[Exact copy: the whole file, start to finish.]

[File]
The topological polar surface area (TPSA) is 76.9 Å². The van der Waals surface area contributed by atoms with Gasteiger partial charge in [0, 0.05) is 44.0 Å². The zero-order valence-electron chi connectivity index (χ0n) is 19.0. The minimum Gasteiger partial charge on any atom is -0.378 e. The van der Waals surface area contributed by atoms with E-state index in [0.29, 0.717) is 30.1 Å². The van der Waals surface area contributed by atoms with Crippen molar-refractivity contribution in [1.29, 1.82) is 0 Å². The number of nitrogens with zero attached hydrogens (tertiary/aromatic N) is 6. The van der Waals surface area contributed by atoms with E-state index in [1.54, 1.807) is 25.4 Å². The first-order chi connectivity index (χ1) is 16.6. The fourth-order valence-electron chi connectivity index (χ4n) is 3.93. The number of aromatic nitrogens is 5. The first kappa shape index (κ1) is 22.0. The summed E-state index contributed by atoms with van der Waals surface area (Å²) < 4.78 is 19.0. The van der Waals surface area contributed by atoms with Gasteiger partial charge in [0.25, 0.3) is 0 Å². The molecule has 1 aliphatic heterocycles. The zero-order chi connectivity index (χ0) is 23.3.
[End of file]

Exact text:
The topological polar surface area (TPSA) is 76.9 Å². The van der Waals surface area contributed by atoms with Gasteiger partial charge in [0, 0.05) is 44.0 Å². The zero-order valence-electron chi connectivity index (χ0n) is 19.0. The minimum Gasteiger partial charge on any atom is -0.378 e. The van der Waals surface area contributed by atoms with E-state index in [0.29, 0.717) is 30.1 Å². The van der Waals surface area contributed by atoms with Crippen molar-refractivity contribution in [1.29, 1.82) is 0 Å². The number of nitrogens with zero attached hydrogens (tertiary/aromatic N) is 6. The van der Waals surface area contributed by atoms with E-state index in [1.54, 1.807) is 25.4 Å². The first-order chi connectivity index (χ1) is 16.6. The fourth-order valence-electron chi connectivity index (χ4n) is 3.93. The number of aromatic nitrogens is 5. The first kappa shape index (κ1) is 22.0. The summed E-state index contributed by atoms with van der Waals surface area (Å²) < 4.78 is 19.0. The van der Waals surface area contributed by atoms with Gasteiger partial charge in [0.25, 0.3) is 0 Å². The molecule has 1 aliphatic heterocycles. The zero-order chi connectivity index (χ0) is 23.3.